The editorial categories are research topics that have guided researchers during the recovery phase and continue to be the impetus behind the Documents Project’s digital archive and the Critical Documents book series. Developed by the project’s Editorial Board, each of the teams analyzed this framework and adapted it to their local contexts in developing their research objectives and work plans during the Recovery Phase. Learn more on the Editorial Framework page.
Colombian writer and journalist Alfonso Fuenmayor dedicates a chapter of his book Crónicas sobre el Grupo de Barranquilla to his friend, the artist Orlando Rivera. A biographical piece, this text is rich in anecdotes about a man who, along with Fuenmayor, was a regular at Librería Mundo and Café Colombia, the gathering points of what was called the Grupo de Barranquilla. The author explains that it was through a prize that Rivera—more commonly known as “Figurita”—was awarded at the IV Salón Anual de Pintores Costeños that he came into contact with the members of the group. Fuenmayor—who says he was the organizer of the salon though he does not mention when it was held—recalls that Alejandro Obregón and Enrique Grau were declared out of the running for the prizes. Through episodes from his friend’s life, Fuenmayor depicts the many facets of “Figurita,” who was a painter, draftsman, caricaturist, excellent dancer, circus clown, painter of murals at brothels, and designer of carnival floats including the one involved in the tragic accident that led to his death. The origin of the chapter’s title lies in one of the anecdotes it recounts, when the artist married a nun. In some of the anecdotes about Rivera, Fuenmayor discovers how he embellished reality to give a story a touch of humor. The chapter also features a few texts by Obregón and others by Fuenmayor written on the occasion of the posthumous exhibition in honor of “Figurita,” “the painter of Barranquilla, because he was a delicate machine of feeling and enduring all things from that city.”
The chapter entitled “Orlando se casa con una monja” in the book Crónicas sobre el Grupo de Barranquilla (1978)—the only book published by Colombian writer and journalist Alfonso Fuenmayor (1917-1994)—is a tribute to artist Orlando Rivera (1915-1960) who, according to Colombian art historian Álvaro Medina (b. 1942) “lived in a chronic state of poverty.” The only two artists to whom Fuenmayor dedicates entire chapters in his book are Alejandro Obregón (1920-1992) and Rivera, more commonly known as “Figurita,” a nickname that originated with his illustrated magazine entitled Figuras. Medina asserts that Rivera’s expressiveness rivals that of painters like Guillermo Wiedemann (1905-1969), a German artist who lived in Colombia, and Darío Jiménez (1919-1980). Orlando “Figurita” Rivera was an artist of the people and a figure closely tied to the intellectuals of the Grupo de Barranquilla.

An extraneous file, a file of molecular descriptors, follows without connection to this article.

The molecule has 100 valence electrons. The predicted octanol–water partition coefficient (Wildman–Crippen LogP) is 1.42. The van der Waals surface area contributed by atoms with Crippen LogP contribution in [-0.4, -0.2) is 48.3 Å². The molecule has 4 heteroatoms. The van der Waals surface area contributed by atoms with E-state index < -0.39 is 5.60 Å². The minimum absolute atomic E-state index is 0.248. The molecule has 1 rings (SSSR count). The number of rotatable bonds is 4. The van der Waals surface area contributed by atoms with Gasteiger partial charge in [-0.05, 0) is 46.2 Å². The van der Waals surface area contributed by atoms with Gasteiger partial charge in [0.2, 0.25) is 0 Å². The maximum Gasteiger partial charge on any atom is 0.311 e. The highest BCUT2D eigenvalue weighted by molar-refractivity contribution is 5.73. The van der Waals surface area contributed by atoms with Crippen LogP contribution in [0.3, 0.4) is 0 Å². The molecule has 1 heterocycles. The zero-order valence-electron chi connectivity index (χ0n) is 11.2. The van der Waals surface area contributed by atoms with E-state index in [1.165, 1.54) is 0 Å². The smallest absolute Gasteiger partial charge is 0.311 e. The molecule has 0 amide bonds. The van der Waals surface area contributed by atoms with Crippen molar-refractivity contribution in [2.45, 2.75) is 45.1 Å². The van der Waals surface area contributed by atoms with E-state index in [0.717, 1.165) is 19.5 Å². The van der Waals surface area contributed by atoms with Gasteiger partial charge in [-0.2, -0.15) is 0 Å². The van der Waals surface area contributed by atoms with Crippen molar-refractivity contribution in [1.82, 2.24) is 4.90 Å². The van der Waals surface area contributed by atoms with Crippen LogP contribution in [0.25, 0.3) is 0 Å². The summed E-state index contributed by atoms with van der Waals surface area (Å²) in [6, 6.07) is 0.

Fuenmayor explains that what is known as the Grupo de Barranquilla came into being in the city of Bogotá when, from his column in the Bogotá-based newspaper El Espectador, writer Próspero Morales Pradilla (1920-1990) used the term to refer to a group of well known writers and artists who lived in the coastal city of Barranquilla. It was formed, Fuenmayor states, in “the year nineteen forty something,” and its founders and leaders were writer José Félix Fuenmayor (father of the author of this text, 1885-1966) and Catalan Ramón Vinyes (1882-1952). Both were regulars at Librería Mundo, a place where Álvaro Cepeda Samudio (1926–1972), Germán Vargas (1919-1991), and Gabriel García Márquez (b. 1927)—all of whom were members of the group—would meet on a daily basis. Later, the author and artists Alejandro Obregón and “Figurita” would get together at Café Colombia, Café Roma, and the bar La Cueva, the last of which became famous throughout the country as a place where, over a few glasses of rum, artists, writers, and journalists gathered from 1945 to 1965.
Alfonso Fuenmayor—who was the assistant director and a leading writer for the newspaper El Heraldo for twenty-six years and later (until 1983) the director of Diario del Caribe—was known as the most cultivated member of the Grupo de Barranquilla. His outstanding column “Tipos y cosas de la ciudad” was published in the Bogotá-based magazine Estampa (1938-1970). In 1949, along with García Márquez, Cepeda Samudio, Vargas, and Vinyes, he founded the La Crónica, a Barranquilla-based weekly with articles by the group and illustrations by “Figurita.”